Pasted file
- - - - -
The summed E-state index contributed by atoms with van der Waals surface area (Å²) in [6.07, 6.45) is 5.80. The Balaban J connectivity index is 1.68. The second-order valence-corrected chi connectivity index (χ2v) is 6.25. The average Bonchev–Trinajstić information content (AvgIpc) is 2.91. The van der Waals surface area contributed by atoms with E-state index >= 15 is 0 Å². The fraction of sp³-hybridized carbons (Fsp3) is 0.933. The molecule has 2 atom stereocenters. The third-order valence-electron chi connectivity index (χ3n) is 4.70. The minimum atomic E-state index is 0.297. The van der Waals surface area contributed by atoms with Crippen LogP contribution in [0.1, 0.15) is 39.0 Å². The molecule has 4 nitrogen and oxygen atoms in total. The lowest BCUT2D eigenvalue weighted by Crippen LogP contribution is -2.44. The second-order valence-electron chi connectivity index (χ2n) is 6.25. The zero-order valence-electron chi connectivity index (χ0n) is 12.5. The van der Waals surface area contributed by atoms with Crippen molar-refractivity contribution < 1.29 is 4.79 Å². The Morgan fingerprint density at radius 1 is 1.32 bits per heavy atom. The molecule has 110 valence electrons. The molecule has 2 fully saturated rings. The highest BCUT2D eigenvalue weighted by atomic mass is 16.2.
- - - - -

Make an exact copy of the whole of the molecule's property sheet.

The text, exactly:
The summed E-state index contributed by atoms with van der Waals surface area (Å²) in [6.07, 6.45) is 5.80. The Balaban J connectivity index is 1.68. The second-order valence-corrected chi connectivity index (χ2v) is 6.25. The average Bonchev–Trinajstić information content (AvgIpc) is 2.91. The van der Waals surface area contributed by atoms with E-state index >= 15 is 0 Å². The fraction of sp³-hybridized carbons (Fsp3) is 0.933. The molecule has 2 atom stereocenters. The third-order valence-electron chi connectivity index (χ3n) is 4.70. The minimum atomic E-state index is 0.297. The van der Waals surface area contributed by atoms with Crippen LogP contribution in [0.1, 0.15) is 39.0 Å². The molecule has 4 nitrogen and oxygen atoms in total. The lowest BCUT2D eigenvalue weighted by Crippen LogP contribution is -2.44. The second-order valence-electron chi connectivity index (χ2n) is 6.25. The zero-order valence-electron chi connectivity index (χ0n) is 12.5. The van der Waals surface area contributed by atoms with Crippen molar-refractivity contribution < 1.29 is 4.79 Å². The Morgan fingerprint density at radius 1 is 1.32 bits per heavy atom. The molecule has 110 valence electrons. The molecule has 2 fully saturated rings. The highest BCUT2D eigenvalue weighted by atomic mass is 16.2.